We want to understand how genetic variation contributes to the risk of cardiovascular diseases so we can develop novel approaches to prevention, screening, counselling and treatment.
In recent years, genome-wide association studies of complex polygenic conditions and next-generation sequencing studies of Mendelian conditions have revolutionised our understanding of the roles genes play in many cardiovascular diseases.
We aim to develop a mechanistic understanding of these genetic findings. We also want to translate them into clinical applications, both in single-gene and complex genetic diseases.
We have internationally-leading expertise in the discovery of genetic variation contributing to the risk of complex cardiovascular disease, particularly hypertension and congenital heart disease.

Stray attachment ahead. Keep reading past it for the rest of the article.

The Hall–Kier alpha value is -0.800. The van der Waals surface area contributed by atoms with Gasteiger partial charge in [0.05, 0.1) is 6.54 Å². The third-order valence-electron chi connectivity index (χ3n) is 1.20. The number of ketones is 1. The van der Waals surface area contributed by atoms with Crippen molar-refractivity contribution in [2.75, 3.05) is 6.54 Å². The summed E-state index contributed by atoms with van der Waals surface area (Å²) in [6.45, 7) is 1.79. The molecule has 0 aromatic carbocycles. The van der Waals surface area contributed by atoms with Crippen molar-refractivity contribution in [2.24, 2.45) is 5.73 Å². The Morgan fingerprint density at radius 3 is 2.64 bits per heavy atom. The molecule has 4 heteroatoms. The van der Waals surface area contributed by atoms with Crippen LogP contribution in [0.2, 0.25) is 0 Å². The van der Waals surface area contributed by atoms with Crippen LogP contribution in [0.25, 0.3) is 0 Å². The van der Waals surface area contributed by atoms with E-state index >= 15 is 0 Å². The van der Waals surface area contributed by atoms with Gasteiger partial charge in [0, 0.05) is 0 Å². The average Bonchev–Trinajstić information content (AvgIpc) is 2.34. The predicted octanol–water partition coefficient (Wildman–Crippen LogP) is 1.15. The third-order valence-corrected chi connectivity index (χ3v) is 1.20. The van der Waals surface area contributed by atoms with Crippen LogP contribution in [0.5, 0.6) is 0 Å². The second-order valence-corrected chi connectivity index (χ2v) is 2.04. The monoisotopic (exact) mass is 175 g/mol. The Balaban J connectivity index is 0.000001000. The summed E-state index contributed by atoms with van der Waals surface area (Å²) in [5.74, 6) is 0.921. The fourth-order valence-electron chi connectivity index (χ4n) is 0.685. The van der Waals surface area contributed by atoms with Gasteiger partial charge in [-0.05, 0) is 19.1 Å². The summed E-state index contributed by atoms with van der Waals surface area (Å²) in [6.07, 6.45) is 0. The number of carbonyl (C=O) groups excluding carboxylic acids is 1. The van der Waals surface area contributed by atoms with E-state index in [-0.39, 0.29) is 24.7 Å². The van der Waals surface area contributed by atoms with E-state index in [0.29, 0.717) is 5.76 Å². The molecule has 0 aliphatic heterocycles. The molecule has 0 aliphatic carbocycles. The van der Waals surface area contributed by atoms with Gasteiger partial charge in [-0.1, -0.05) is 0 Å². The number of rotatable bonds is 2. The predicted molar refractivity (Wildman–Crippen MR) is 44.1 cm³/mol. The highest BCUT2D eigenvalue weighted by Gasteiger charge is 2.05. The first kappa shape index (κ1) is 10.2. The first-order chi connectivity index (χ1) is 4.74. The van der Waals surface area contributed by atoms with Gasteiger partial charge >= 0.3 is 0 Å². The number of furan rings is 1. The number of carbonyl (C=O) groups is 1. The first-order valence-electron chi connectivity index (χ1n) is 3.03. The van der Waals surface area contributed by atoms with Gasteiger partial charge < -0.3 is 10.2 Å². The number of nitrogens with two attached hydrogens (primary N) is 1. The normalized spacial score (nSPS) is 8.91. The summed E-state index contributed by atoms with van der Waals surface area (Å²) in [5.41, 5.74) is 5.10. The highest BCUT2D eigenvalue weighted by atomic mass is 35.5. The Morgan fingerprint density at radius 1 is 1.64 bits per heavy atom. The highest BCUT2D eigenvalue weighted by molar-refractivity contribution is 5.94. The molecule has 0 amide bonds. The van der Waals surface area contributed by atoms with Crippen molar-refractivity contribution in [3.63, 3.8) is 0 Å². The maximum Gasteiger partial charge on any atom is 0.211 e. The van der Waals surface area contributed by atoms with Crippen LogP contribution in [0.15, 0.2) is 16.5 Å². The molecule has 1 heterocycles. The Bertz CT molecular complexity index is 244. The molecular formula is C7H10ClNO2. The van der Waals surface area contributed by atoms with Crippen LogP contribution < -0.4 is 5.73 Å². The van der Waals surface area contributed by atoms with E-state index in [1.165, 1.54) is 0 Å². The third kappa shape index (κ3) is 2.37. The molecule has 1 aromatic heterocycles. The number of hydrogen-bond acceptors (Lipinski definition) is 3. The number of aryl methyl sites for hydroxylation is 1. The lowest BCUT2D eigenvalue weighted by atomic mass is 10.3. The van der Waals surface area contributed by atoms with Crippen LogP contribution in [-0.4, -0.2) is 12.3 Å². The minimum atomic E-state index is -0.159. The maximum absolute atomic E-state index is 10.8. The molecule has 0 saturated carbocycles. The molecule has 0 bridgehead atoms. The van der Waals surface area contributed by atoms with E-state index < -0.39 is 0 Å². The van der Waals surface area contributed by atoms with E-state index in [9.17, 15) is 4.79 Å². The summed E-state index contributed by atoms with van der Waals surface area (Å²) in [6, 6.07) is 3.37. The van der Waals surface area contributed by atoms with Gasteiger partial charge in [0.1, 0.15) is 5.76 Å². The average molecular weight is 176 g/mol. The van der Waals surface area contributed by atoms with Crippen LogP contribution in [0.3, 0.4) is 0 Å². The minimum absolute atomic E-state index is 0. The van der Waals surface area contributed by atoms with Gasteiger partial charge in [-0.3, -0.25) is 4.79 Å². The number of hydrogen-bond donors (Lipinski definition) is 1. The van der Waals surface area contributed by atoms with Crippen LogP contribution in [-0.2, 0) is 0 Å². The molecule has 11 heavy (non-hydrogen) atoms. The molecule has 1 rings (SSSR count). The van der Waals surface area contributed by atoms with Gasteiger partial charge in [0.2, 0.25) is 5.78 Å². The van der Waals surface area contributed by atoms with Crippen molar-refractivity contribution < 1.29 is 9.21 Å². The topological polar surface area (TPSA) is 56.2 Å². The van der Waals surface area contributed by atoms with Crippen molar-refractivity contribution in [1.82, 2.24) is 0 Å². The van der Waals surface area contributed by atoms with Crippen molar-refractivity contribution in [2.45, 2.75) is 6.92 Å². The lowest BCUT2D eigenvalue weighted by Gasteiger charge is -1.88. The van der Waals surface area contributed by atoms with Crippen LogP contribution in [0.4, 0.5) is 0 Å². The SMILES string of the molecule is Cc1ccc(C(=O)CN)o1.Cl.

Improving the diagnosis and management of disease
We collaborate with colleagues focusing on cardiac physiology and heart failure to conduct functional investigations of genetic loci shown to affect hypertension, congenital heart disease, heart rate, and the risk of developing atrial fibrillation.
We have successfully discovered new causes of single-gene conditions. We continue to study patients receiving care in our Inherited Cardiac Conditions Clinic to identify new genes. We are developing novel imaging biomarkers to improve the diagnosis and management of inherited heart muscle diseases.
Multi-omics approaches and the use of informatics are also enabling us to study large data sets to understand cardiovascular health and disease.
Clinically, our programme in ion channelopathies, cardiomyopathies and aortopathies focuses on the development and evaluation of appropriate management strategies in patients and their families.